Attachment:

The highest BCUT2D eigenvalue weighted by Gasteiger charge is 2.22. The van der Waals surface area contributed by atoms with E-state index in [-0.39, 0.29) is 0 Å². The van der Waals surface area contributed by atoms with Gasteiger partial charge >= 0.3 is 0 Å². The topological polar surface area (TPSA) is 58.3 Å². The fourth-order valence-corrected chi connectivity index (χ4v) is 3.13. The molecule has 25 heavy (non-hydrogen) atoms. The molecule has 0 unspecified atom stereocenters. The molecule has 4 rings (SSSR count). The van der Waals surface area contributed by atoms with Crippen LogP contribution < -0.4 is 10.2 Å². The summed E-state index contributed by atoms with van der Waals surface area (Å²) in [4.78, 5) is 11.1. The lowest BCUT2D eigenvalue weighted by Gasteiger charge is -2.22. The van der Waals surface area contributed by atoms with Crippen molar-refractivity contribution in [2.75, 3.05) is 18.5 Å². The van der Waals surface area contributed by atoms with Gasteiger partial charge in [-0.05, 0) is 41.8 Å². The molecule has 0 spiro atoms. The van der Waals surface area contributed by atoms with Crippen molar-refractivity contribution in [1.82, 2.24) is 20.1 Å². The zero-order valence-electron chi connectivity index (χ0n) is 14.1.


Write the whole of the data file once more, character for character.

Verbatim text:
The highest BCUT2D eigenvalue weighted by Gasteiger charge is 2.22. The van der Waals surface area contributed by atoms with E-state index in [-0.39, 0.29) is 0 Å². The van der Waals surface area contributed by atoms with Gasteiger partial charge >= 0.3 is 0 Å². The topological polar surface area (TPSA) is 58.3 Å². The fourth-order valence-corrected chi connectivity index (χ4v) is 3.13. The molecule has 25 heavy (non-hydrogen) atoms. The molecule has 0 unspecified atom stereocenters. The molecule has 4 rings (SSSR count). The van der Waals surface area contributed by atoms with Crippen LogP contribution < -0.4 is 10.2 Å². The summed E-state index contributed by atoms with van der Waals surface area (Å²) in [4.78, 5) is 11.1. The lowest BCUT2D eigenvalue weighted by Gasteiger charge is -2.22. The van der Waals surface area contributed by atoms with Crippen molar-refractivity contribution in [2.75, 3.05) is 18.5 Å². The van der Waals surface area contributed by atoms with Gasteiger partial charge in [-0.05, 0) is 41.8 Å². The molecule has 0 spiro atoms. The van der Waals surface area contributed by atoms with Crippen molar-refractivity contribution in [1.82, 2.24) is 20.1 Å². The zero-order valence-electron chi connectivity index (χ0n) is 14.1.